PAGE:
Dagny Juel, Norway’s “Madonna”
An unusual life, a mysterious death
Lori Ann Reinhall
The Norwegian American
There is a permanent exhibit about her life at Kvinnemuseet, the Women’s Musuem in Kongsvinger, Norway, and the museum café there is called Café Dagny. She was immortalized by the world-renowned Norwegian painter Edvard Munch, for whom she stood as a model for several of his most famous works. Described as a “love goddesss,” Dagny Juel Przybyszewska (1867–1901) lived a short and intense life that has taken on mythical proportions.
Dagny was born into a well-to-do upper-class family in Kongsvinger in eastern Norway, the second of four daughters. From early on, she was educated as a pianist, gifted enough to be sent to Erfurt, Germany, to study music. But by 1890, she and her sister moved to Kristiania (today Oslo), where she began to move in bohemian circles. This is most likely where she first came in contact with Munch, whose paintings of her would immortalize her to the world.
But how did this young beautiful woman from Kongsvinger become one of the most celebrated, even mythical figures of the Scandinavian avant-gardist of the fin de siècle?
In 1892, Dagny moved to Berlin to continue her studies and possibly to be with Munch, who had gone there to stage an exhibition of his works. His art caused a scandal and gave him a certain amount of notoriety in the Prussian capital, which may be why he decided to stay there.
At that time, Berlin was the epicenter of the European bohèm movement, and Dagny quickly became a center of attention at the Zum Schwarzen Ferkel (The Black Piglet) tavern, where many of the Scandinavians gathered. There she met Swedish playwright August Strindberg, and the two had short-lived affair of about three weeks. Strindberg called her “Aspasia” after the Greek goddess, inferring that she was a very sexualized, free, and open woman. The relationship did not end well. Dagny said Strindberg was “too old and too fat” for her, and he went on to demonize her in his work.
But there were others who became infatuated with Dagny, who would entertain the men at Zum Schwarzen Ferkel with her graceful solo dances. She was sexually confident and embraced the principles of free love. She continued to model for Munch and other artists, an she began to write. During her short lifetime, she would produce four plays, four prose-lyrical texts, one novella, and a handful of poems, today recognized for their literary value.
It was at Zum Schwarzen Ferkel that Dagny met her husband, Polish author Stanisław Przybyszewski. They married in 1893 and had two children together, Zenon (born in 1895) and Iwa (born in 1897). The couple made their home first in Berlin and later in Krakow, Poland. Their homes were lively social and cultural gathering places for the avant-garde writers and artists of the day.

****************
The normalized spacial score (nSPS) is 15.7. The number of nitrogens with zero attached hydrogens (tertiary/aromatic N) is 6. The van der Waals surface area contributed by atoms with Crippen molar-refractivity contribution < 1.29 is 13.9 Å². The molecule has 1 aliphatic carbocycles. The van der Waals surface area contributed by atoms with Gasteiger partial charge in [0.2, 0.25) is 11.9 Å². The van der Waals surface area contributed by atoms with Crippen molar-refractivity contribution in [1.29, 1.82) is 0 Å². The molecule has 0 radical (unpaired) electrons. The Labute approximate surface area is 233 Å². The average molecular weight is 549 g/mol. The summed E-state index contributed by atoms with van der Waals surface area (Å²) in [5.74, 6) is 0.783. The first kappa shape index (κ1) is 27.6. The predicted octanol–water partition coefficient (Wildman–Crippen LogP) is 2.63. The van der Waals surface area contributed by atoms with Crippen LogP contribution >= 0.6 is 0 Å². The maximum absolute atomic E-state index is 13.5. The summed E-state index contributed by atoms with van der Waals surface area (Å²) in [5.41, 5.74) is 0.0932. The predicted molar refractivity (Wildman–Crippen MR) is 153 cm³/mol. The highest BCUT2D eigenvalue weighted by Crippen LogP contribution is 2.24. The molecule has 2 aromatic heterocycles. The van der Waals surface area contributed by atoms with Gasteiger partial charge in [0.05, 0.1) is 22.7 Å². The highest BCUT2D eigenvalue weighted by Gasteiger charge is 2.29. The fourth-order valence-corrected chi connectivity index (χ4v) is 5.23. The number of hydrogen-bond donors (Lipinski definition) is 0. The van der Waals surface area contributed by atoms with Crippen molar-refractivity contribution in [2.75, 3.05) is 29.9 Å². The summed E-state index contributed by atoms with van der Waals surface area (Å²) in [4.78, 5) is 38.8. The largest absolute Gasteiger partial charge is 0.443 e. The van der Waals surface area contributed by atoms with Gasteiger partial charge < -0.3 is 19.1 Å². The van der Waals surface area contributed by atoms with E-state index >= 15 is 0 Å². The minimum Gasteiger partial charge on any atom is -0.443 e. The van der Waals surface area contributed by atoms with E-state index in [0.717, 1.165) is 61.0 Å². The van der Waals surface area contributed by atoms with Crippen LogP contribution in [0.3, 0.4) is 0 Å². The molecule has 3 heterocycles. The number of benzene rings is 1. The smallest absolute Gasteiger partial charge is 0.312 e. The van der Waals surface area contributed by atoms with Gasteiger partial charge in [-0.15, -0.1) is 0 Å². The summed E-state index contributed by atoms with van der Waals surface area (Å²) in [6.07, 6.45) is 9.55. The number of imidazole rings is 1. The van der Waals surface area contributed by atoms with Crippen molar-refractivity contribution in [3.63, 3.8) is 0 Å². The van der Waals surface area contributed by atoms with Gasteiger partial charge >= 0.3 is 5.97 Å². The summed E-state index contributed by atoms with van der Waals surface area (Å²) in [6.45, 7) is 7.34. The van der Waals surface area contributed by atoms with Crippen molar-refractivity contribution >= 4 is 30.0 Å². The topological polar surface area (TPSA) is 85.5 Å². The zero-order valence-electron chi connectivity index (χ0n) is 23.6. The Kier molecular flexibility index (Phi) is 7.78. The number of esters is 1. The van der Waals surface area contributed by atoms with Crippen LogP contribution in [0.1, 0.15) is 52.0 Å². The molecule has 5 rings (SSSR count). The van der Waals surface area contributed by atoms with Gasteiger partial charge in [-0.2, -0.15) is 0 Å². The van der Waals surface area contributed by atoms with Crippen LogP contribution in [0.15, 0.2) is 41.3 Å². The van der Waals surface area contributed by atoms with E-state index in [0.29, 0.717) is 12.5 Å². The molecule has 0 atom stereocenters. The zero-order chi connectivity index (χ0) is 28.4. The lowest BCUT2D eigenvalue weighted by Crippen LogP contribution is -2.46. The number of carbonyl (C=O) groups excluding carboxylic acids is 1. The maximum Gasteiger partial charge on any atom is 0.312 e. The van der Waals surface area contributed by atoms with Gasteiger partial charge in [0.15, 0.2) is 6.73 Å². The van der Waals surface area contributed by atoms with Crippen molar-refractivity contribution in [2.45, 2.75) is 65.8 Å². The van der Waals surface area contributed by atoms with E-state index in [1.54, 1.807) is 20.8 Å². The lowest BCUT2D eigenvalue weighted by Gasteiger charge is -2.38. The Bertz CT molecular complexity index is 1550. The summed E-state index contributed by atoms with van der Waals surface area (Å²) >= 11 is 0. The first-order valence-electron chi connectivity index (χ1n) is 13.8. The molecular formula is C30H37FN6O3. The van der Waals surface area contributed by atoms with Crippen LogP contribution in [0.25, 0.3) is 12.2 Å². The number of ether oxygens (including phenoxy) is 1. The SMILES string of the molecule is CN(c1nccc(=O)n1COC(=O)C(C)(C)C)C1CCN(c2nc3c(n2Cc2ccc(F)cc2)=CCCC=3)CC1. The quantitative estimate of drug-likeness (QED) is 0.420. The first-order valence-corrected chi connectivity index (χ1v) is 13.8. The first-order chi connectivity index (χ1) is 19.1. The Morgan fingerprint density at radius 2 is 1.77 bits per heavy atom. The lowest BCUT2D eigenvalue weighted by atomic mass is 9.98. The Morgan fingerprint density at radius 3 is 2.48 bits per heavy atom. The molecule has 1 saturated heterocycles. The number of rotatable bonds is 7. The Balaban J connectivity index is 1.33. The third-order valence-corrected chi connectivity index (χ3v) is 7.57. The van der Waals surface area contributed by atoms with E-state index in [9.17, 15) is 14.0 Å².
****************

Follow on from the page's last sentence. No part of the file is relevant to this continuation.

In addition to writing her own texts, Juel worked as a translator and curator for other artists in her circle. She introduced Munch’s work to Poland and wrote articles for German newspapers about the Norwegian scene. She and her husband founded the cultural journal Pan, which later became a very important platform for the Scandinavian Symbolists.
But the couple faced many difficulties, both in a practical and psychological sense. They suffered from a constant shortage of money, and at times, Dagny sent her two children, a boy, Zenon, and a daughter, Ivi, back to her parents in Norway. Her husband’s alcoholism and frequent extramarital affairs troubled her. Przybyszewski seemed to be incapable of living within the confines of a marriage. In fact, he had deserted his common-law wife, Martha Foerder, and the two children that he had with her for his Norwegian lover. This did not prevent him from fathering a third child with his earlier mistress during his marriage to Dagny. Przybyszewski was even suspected of murdering Martha, who suddenly died, but he was acquitted when her death was ruled a suicide.
By 1901, the Przybyszewski marriage was in a deep crisis. Both husband and wife had been unfaithful to each other, and they struggled economically. When their friend Władysław Emeryk offered to take them to Georgia to find a more peaceful existence in the countryside, they accepted.
But this journey brought tragedy, not peace and reconciliation to the troubled couple. Emeryk, who had traveled ahead with Dagny, shot her in the head and killed her at the small “Grand Hotel” in Tiflis. The next day, he attempted to shoot himself.The circumstances around Dagny’s death have never been fully understood. Was it the action of an unstable jilted lover, or did Emeryk possibly plot to kill her with her egotistical and selfish husband, who found himself entangled in an ugly web of relationships? It all remains a mystery.
Later Emeryk wrote of Dagny: “She was not of this world, she was far too ethereal for anyone to understand her true nature.”
To this day, Dagny Juel Przybyszewska’s life remains an enigma to us, as she has gained recognition as a writer and feminist icon ahead of her time.
This article originally appeared in the April 2023 issue of The Norwegian American.